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Dachau

On Saturday I visited Dachau. Since before I came to Munich I had planned on going at some point, not because I thought it would be fun, but because I knew it was important, on several levels, for me to go. Luckily, I had met Ally the weekend before and she too was interested in visiting. Going to museums or monuments, especially such serious, sad ones, is always better with people, so early Saturday, I rode the train to Marienplatz to meet her. We bought the ticket that would get us there and took the 20 minute train ride out to the town of Dachau, discussing books and other light matters. On arrival in the town, I was struck by how the town seemed so normal, with shops, houses, even a McDonald’s. I couldn’t imagine people asking where I was from and replying Dachau. From the station we took a short bus ride out to the actual camp where, despite the cold and snow, there were dozens of people moving in and around the site (I learned that Dachau gets over a million visitors every year). Walking through iron gate inscribed with “Arbeit Macht Frei” (Work Makes You Free) was distinctly uncomfortable for me. Ally and I looked at the parade grounds, reading the posted descriptions of what prisoners had been forced to go through there every morning and night before making our way into the museum, formerly the administration center. The museum overwhelmed me. So many pictures, so many horrific stories, such large numbers (over 32,000 dead in Dachau’s 12 years), I could barely stomach it. Ally and I talked about how it was possible for the guards, especially the SS, to do what they had day in and day out and still consider themselves human. The cold air outside was a relief afterward. We then walked through the special political prisoners barracks, where it was somehow even colder than outside, looking at the horrible conditions they lived in, and I marveled that these were the ones who were actually treated much better than most of the prisoners. We went into the crematorium, which included the apparently never heavily used gas chamber. I went through very quickly, it was all too easy to imagine what the building had been like when it was used, and the pictures, often taken by prisoners and hidden from the guards, made me feel distinctly unwell. It was especially disturbing to think that the very pretty trees around us, and the grass that grew in spring and summer, was all grown on ashes from the dead.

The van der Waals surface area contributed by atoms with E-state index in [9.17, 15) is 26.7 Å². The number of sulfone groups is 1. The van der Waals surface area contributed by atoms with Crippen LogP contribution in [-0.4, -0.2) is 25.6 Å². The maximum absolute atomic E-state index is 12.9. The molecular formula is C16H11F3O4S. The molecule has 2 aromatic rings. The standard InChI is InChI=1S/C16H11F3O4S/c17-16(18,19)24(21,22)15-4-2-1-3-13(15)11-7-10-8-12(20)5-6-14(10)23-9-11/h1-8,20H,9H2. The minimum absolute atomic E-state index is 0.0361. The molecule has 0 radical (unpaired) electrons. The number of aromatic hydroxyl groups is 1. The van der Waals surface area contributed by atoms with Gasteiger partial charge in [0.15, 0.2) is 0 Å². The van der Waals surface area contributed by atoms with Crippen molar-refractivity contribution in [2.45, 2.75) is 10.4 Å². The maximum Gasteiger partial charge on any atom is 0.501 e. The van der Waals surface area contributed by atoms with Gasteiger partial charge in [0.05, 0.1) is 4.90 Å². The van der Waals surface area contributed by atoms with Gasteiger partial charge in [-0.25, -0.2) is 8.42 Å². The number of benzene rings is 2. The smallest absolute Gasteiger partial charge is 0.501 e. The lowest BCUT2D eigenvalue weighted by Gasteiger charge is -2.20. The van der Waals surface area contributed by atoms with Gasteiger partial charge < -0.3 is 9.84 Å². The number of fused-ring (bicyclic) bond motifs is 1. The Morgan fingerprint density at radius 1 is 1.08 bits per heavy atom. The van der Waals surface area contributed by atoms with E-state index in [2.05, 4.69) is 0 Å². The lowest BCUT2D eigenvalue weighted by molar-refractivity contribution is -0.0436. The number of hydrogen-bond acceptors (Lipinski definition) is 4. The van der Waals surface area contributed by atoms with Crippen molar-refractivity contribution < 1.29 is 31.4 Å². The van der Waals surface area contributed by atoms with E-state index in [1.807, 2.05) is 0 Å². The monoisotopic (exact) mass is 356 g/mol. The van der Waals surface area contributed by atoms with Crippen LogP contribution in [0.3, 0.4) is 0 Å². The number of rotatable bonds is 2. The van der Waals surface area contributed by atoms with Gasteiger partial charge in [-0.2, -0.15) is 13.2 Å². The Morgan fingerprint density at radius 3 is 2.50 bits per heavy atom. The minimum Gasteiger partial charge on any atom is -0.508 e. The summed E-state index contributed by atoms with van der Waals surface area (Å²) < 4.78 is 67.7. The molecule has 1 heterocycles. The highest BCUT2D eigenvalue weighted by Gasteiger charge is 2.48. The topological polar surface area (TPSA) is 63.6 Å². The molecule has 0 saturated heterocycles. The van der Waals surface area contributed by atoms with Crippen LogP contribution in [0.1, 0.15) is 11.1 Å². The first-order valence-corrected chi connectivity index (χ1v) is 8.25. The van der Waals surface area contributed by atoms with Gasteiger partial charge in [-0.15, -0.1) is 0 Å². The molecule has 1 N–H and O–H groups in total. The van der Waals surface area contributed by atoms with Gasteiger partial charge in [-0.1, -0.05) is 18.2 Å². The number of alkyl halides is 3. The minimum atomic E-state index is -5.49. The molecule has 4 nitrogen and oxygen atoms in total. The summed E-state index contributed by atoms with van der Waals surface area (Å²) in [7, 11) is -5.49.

After another walk around the grounds, Ally and I decided that was enough, and headed back to Munich. It was nice to put aside what we had seen for a bit and discuss other things. I got to know her a bit better, chatting about her life (14) and plans, and discussing where else we should visit. When we got back to town, we had a drink at Starbucks, and then she went home to finish recovering from a cold, while I went back to Garching to get ready for my planned night out.

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Categories: Germany, Personal

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